A recent article in The Age alerted me to the existence of a Mental Health Policy released in December 2011 by the Legal Services Board of Victoria (Australia). On reading the policy, I wondered at the effect, if any, the policy might have for graduates seeking admission in Victoria.
[Disclaimer: this post is for discussion purposes and is not intended and must not be taken as legal advice. A person’s decisions regarding disclosure requirements can have significant consequences. Each set of circumstances can be unique and expert advice should be sought when making such decisions.]
From experience, I believe mostgraduates are mindful of their disclosure obligations when they apply for admission to the legal profession. From time to time a graduate might express confusion about the extent of their disclosure obligations; in some cases this might relate to a present or past mental health issue.
Substantial research focused on law students’ and lawyer’s mental health suggests the incidence of mental health issues is much higher in the legal profession when compared to other professions and the general population. See for example ‘Courting the Blues’ by the University of Sydney’s Brain and Mind Research Institute, and the joint study between beyondblue and Beaton Research and Consulting, ‘Mental Health in the Workplace’. Consequently, the issue of mental health disclosures is real and not merely theoretical.
The Supreme Court of Victoria’s Board of Examiners is the body responsible for determining an applicant’s eligibility for admission to the legal profession, now pursuant to Part 6.5, Division 2, Legal Profession Act 2004 (Vic). The Board has issued Practice Direction No. 4 of 2009, (Disclosure Requirements for Applicants’ Admission to Practice).
The Practice Direction states the duty of disclosure, in general terms, as extending to:
‘…matters which reflect negatively on the applicant’s honesty, candour, respect for the law or ability to meet professional standards. Applicants must provide a full account of any such matter in their affidavit of disclosure.’
A section of the Practice Direction is specifically entitled ‘Mental Impairment, Medical Conditions or Addictions and Admission to the Legal Profession’. (By the way, what I write here is no substitute for reading the whole Practice Direction)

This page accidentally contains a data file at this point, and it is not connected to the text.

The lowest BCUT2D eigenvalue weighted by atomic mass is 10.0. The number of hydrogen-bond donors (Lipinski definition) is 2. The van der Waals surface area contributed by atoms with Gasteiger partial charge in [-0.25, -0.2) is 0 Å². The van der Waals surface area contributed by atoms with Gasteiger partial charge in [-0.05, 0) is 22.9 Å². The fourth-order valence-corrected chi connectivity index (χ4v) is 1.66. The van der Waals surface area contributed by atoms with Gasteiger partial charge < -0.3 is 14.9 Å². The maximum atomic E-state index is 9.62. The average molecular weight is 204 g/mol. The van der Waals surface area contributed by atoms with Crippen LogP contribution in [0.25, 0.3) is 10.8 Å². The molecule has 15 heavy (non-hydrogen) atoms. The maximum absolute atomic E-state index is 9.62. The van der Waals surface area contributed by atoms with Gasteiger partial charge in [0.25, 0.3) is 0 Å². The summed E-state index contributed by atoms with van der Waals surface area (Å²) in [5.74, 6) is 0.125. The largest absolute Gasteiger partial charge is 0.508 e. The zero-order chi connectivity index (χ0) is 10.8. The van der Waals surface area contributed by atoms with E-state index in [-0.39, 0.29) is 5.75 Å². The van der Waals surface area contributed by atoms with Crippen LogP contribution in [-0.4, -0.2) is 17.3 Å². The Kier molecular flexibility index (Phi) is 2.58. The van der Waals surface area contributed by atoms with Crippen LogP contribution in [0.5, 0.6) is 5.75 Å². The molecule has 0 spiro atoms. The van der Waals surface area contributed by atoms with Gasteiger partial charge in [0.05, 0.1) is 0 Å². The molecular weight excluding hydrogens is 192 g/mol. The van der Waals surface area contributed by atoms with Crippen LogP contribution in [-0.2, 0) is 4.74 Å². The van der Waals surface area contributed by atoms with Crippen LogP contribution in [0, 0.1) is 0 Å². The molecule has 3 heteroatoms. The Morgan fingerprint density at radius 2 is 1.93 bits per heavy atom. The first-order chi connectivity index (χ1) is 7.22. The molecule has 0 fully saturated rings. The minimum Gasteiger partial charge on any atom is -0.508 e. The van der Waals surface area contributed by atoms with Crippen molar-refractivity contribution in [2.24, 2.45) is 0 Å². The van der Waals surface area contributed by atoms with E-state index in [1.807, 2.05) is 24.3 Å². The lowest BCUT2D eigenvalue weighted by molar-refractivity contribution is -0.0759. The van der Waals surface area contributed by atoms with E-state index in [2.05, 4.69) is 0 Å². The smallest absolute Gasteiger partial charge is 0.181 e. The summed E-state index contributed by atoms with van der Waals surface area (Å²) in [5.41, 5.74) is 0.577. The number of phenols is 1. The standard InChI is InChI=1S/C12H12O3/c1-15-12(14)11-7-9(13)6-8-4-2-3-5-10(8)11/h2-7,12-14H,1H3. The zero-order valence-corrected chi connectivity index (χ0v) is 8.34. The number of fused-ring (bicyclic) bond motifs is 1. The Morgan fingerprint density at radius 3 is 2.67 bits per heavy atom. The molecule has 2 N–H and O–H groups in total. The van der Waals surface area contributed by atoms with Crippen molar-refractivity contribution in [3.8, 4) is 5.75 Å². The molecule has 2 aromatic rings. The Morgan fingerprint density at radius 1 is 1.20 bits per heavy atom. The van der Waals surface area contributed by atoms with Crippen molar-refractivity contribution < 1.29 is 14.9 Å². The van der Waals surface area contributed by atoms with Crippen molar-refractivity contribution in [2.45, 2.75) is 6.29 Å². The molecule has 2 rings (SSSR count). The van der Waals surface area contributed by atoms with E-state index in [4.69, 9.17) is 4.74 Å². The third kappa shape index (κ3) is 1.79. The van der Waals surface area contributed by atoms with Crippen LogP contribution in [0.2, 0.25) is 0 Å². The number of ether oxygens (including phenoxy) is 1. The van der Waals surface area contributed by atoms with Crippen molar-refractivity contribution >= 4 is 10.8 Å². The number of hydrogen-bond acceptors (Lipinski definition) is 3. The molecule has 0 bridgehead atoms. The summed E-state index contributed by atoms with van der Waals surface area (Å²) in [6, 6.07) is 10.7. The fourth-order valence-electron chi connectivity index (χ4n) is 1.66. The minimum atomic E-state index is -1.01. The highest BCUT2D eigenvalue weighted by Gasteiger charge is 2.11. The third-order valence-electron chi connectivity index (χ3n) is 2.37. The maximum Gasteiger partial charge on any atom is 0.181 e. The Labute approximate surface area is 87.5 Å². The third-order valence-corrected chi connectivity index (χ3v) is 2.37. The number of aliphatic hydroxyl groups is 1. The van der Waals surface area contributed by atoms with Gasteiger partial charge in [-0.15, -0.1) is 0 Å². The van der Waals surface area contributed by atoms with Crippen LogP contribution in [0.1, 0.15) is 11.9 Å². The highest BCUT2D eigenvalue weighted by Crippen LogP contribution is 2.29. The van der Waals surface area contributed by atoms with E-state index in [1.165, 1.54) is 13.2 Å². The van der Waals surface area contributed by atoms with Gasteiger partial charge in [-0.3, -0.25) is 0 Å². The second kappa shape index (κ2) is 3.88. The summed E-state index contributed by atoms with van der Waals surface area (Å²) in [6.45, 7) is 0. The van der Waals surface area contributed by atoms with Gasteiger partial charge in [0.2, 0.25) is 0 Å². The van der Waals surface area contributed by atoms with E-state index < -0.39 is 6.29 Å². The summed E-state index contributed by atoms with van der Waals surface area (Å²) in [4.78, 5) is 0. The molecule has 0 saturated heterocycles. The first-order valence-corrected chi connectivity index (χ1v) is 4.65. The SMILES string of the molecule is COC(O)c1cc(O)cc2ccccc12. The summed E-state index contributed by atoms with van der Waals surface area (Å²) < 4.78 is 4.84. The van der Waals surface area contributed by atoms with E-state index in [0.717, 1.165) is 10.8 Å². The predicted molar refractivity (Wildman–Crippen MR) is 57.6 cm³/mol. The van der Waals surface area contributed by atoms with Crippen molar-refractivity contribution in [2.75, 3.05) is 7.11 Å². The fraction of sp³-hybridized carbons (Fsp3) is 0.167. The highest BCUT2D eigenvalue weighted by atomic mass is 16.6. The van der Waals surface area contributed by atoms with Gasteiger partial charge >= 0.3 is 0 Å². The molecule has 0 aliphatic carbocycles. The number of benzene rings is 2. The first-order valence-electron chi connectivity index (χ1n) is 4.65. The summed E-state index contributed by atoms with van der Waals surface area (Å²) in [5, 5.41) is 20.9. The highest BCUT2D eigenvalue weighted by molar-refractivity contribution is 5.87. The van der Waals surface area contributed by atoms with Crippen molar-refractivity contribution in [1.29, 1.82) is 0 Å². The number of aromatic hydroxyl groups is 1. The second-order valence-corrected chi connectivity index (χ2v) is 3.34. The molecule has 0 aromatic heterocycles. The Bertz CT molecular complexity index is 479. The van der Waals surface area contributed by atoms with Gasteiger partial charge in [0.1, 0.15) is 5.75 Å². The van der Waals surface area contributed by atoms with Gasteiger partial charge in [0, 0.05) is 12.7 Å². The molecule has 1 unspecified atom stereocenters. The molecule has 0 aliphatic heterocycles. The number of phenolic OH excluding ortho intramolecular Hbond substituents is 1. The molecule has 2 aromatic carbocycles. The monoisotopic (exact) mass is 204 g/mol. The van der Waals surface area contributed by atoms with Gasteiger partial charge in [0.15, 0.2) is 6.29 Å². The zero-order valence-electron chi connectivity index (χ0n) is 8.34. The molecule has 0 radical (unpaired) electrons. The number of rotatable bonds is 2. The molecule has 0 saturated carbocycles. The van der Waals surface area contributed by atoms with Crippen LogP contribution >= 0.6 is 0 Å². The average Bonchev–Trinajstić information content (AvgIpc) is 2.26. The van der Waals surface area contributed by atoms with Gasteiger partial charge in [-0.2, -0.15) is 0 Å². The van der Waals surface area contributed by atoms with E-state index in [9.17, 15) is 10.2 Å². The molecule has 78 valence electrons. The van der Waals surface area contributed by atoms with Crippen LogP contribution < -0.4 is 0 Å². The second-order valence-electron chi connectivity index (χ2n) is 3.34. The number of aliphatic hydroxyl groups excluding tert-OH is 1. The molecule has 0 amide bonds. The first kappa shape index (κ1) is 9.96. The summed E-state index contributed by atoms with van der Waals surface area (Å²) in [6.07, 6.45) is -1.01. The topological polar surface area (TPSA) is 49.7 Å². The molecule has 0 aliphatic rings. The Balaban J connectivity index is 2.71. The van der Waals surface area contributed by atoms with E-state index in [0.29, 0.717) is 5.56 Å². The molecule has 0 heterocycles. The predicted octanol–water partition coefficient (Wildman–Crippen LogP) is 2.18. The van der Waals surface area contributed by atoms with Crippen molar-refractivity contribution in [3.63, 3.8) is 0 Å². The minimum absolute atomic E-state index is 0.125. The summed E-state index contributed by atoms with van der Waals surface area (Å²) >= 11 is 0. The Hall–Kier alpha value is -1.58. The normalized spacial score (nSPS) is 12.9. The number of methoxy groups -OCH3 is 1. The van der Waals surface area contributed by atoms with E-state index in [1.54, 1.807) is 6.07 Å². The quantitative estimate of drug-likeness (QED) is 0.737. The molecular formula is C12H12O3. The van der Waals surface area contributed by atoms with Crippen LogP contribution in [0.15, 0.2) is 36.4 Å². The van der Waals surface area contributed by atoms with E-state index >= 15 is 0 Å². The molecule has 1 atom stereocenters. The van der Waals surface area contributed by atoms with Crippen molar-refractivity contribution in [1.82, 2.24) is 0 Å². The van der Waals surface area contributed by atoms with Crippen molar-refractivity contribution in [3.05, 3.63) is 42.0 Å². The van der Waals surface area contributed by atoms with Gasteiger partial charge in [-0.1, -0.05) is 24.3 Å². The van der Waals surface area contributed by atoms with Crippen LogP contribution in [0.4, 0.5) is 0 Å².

The Practice Direction states the rationale for the disclosure of ‘mental impairment’, as:
‘An applicant is required to disclose a current or past mental impairment in circumstances where that mental impairment brings into question the capacity of the applicant to make the judgments and have the cognitive functioning necessary to meet appropriate professional standards in legal practice or otherwise ‘discharge the important and grave responsibilities of being a barrister and solicitor’.’
The Practice Direction then defines ‘mental impairment’, as:
‘A mental impairment includes a health condition that is characterised by significant disturbance of thought, mood, perception or memory (including alcoholism and drug dependence in accordance with section 1.2.1 of the Act).’
‘The following conditions are examples of mental impairment, medical conditions or addictions which should be disclosed:
Mental Impairment – depression, anxiety, schizophrenia, bio-polar disorder or anti-social personality disorder
Medical Conditions – Alzheimer’s disease or alcoholism
Addictions – gambling or drug dependence.’
The Practice Direction goes on to indicate that minor or isolated incidents of mental impairment receiving proper treatment need not be disclosed. The Practice Direction also sets out the documentary requirements for disclosures involving mental impairment, including a medical report.
Finally, in relation to disclosures of mental impairment, the Practice Direction notes the possible episodic nature of mental impairment and the need for compliance with treatment, and states:
‘To demonstrate present fitness for admission such applicants need to satisfy the Board that they posses the self awareness to identify a future episode if it were to arise and that they could be relied upon to seek appropriate medical help or continue existing treatment if it is required.’
If an applicant for admission is successful, they must obtain a practising certificate before they are permitted to practice law in Victoria. See my blog post, ‘Solicitor, Barrister, Lawyer or…?’, regarding this.
The Legal Services Board of Victoria is established pursuant to Part 6.2 Legal Profession Act 2004 (Vic) (LPA). The objectives of the Board include regulation of the legal profession and the protection of consumers: s 6.2.3 LPA. The Board has the power to grant local practising certificates: s 2.4.3 LPA; but must not grant or renew a certificate unless it is satisfied the applicant is a ‘fit and proper’ person to hold the certificate: s 2.4.7(1)(b) and s 2.4.7(2)(b) LPA.
In determining whether an applicant is suitable for holding a practising certificate, the Board may have regard to any suitability matter (s 2.4.4(1) LPA). ‘Suitability matters’ are described at s 1.2.6 LPA, and include, ‘whether the person currently has a material mental impairment’: s 1.2.6(1)(m) LPA.
The Board has the power to require a person to undergo a ‘health assessment’ by a ‘health assessor’ (s 2.5.4(2) LPA), if it believes, ‘on reasonable grounds that a subject person may have a mental impairment that may result in him or her not being a fit and proper person to engage in legal practice’: s 2.5.4(1) LPA. ‘Mental impairment’ is not defined within the Act other than to state it includes ‘alcoholism and drug-dependence’: s 1.2.1 LPA; but see my comments regarding the Mental Health Policy, below.
Clause 5.3 of the Mental Health Policy states that in managing health assessments, the Board will: